Known as Pityousa and Makre in ancient times, the island has been inhabited since pre-history. Ionian colonists settled here in the 8th Century BC and 200 years later its culture had reached a high state. The Persian Wars caused it to be captured. Later it joined the Athenian League until it passed to Phillip of Macedon and Alexander the Great. After Alexander, his generals had control. The Athenians enjoyed a long period of control over the island. Traditon is that Homer was born here in the 9th or 8th Century BC. Eventually the Romans took possession. During the Byzantine period it was the victim of pirate attacks.
The Latin Emperors and the Venetians fought over Chios. In 1344, it passed to the Genoese, under whom it flourished due to its monopoly in the production of Gum Mastic.
In 1566 the Turks captured the island and granted it special privileges which held until the Revolution in 1822 when the inhabitants were massacred en mass. In two weeks, almost 30,000 people were massacred. Another 45,000 were taken into slavery. Delacroix painted a famous canvas of the event, now in the Louvre. As if that wasn't enough destruction, Chios suffered a major earthquake in 1881 that killed nearly 4,000 people. Chios was liberated in 1911 and joined the Greek State.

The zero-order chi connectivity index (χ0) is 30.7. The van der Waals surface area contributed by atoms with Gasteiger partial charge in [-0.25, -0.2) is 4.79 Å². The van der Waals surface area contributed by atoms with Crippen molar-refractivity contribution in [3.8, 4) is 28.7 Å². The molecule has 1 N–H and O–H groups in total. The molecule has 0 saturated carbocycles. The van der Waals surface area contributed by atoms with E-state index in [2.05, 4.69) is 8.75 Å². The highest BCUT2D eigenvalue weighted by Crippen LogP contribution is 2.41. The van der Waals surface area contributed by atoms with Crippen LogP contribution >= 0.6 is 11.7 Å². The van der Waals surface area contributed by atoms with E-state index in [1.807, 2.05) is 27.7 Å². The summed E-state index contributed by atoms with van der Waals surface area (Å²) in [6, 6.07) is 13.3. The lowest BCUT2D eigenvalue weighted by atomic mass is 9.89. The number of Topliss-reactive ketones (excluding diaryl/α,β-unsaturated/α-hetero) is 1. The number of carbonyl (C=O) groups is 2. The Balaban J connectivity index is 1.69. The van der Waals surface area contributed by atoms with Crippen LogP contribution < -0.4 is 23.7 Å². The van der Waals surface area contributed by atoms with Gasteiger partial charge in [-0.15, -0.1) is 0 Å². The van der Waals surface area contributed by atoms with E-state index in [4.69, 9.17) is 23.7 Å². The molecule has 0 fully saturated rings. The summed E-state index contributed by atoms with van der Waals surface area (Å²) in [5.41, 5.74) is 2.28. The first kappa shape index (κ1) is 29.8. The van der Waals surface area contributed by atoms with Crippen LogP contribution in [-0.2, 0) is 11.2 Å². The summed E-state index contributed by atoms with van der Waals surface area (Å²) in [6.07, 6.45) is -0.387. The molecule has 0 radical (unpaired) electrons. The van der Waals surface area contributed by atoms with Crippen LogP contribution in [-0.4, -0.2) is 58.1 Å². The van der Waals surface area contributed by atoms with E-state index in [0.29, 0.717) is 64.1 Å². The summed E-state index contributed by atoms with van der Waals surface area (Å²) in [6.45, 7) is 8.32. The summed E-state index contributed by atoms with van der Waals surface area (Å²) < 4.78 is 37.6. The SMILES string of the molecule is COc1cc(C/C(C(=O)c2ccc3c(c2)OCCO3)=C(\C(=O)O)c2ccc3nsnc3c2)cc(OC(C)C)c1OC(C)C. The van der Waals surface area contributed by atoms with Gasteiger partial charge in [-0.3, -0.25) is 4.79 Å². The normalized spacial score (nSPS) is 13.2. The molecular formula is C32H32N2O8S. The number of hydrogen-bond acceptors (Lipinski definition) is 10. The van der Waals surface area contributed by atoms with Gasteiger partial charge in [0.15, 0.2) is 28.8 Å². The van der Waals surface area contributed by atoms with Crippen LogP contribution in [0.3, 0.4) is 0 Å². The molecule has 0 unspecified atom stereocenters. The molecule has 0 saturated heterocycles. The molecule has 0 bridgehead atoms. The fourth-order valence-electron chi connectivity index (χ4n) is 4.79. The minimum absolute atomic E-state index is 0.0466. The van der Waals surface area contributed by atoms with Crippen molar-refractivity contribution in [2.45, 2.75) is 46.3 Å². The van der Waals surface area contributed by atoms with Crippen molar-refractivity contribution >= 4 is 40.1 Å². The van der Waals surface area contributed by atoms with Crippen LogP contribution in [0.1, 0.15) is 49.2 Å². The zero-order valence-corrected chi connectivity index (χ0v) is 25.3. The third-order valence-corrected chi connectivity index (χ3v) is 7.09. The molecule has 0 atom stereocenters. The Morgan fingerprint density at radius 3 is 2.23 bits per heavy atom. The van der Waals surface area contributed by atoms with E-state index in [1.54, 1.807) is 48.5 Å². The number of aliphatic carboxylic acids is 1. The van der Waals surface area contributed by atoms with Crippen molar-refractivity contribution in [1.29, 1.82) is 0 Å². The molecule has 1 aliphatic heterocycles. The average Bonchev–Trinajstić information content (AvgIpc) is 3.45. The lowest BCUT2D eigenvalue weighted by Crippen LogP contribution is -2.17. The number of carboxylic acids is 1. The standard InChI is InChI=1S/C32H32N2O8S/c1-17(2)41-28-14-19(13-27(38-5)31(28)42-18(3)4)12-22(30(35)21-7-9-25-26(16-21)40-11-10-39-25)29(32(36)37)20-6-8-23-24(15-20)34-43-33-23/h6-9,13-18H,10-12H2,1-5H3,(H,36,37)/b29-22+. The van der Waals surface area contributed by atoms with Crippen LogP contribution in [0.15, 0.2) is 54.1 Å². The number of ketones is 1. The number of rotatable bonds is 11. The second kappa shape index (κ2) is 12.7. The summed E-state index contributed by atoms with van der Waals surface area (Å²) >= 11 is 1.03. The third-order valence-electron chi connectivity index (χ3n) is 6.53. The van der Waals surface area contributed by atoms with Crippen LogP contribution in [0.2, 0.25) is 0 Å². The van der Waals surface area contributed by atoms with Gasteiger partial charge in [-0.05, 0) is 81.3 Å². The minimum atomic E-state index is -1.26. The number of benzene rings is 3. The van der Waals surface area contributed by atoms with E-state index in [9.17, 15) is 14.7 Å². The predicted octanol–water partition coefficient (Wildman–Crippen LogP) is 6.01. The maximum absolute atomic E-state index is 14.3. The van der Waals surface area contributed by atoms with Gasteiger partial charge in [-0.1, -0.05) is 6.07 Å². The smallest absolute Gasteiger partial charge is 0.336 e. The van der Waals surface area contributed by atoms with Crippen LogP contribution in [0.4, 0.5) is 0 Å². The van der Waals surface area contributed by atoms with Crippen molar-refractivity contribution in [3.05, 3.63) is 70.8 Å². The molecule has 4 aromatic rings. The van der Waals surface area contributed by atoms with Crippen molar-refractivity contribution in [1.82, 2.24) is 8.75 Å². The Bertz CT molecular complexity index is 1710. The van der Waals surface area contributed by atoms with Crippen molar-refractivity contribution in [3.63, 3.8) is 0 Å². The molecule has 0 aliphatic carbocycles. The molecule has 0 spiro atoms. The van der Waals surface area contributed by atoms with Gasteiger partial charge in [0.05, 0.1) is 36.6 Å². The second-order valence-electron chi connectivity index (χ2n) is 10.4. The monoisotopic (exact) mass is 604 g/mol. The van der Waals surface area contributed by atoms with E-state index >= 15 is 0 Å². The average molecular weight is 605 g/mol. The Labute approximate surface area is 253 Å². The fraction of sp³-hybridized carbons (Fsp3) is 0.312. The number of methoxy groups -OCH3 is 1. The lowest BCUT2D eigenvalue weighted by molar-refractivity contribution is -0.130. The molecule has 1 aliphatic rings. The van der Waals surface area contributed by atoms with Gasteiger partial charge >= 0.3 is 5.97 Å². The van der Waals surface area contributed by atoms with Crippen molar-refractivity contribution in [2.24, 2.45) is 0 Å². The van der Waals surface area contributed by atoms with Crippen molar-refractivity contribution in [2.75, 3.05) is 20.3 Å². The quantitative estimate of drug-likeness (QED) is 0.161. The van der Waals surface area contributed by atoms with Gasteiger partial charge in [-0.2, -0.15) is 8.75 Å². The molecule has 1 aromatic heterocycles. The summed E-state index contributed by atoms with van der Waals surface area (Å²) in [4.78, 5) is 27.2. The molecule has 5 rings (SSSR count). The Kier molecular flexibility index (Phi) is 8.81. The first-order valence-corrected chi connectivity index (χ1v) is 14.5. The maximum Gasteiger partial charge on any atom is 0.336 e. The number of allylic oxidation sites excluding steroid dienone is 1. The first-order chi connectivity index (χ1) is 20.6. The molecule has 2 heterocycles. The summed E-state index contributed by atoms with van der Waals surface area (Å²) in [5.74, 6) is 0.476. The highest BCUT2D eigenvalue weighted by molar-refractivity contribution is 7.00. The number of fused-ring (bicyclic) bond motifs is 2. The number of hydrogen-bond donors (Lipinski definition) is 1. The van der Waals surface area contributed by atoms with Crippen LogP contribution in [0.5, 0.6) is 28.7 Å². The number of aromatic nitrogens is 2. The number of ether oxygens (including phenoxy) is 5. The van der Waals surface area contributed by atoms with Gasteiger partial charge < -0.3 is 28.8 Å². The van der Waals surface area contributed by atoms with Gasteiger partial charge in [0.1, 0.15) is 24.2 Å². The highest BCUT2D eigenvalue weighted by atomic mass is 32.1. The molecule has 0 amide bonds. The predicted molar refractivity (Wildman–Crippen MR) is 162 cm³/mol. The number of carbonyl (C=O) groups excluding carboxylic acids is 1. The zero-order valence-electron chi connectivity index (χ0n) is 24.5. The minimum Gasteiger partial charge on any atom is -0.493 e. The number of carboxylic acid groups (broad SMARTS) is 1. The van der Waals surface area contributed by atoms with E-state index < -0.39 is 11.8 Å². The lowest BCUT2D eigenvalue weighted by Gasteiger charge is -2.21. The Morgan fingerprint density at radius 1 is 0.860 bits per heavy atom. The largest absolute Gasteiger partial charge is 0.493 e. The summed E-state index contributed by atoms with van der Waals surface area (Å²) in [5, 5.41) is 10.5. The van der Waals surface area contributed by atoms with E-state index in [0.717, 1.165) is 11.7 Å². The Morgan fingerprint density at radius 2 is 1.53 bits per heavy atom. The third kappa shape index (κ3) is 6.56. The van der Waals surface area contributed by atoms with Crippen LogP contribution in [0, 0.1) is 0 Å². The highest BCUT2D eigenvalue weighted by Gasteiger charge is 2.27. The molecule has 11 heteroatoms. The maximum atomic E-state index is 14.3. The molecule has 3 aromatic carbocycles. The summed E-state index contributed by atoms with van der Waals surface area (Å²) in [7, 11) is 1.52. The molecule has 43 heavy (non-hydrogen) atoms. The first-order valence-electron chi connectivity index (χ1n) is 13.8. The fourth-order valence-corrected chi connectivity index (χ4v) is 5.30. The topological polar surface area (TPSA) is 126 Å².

The art of soldering metal originated here around 490. Chios was a famous source of sculpture. Some of the most famous Chiot sculptures are the four bronze horses that are now on the front of St Mark's in Venice. But not all its accomplisments are good. Chios was the first Greek state to engage in slave trading.
Be on the look out for tourist traps on the waterfront. Ask locals for Authentica Estiatoria or authentic restaurants. If you're trying to avoid tourists, then avoid the small coastal stretch south of Chios Town and you'll be all set for a pleasant stay. See more photos of Chios I Chios Photos II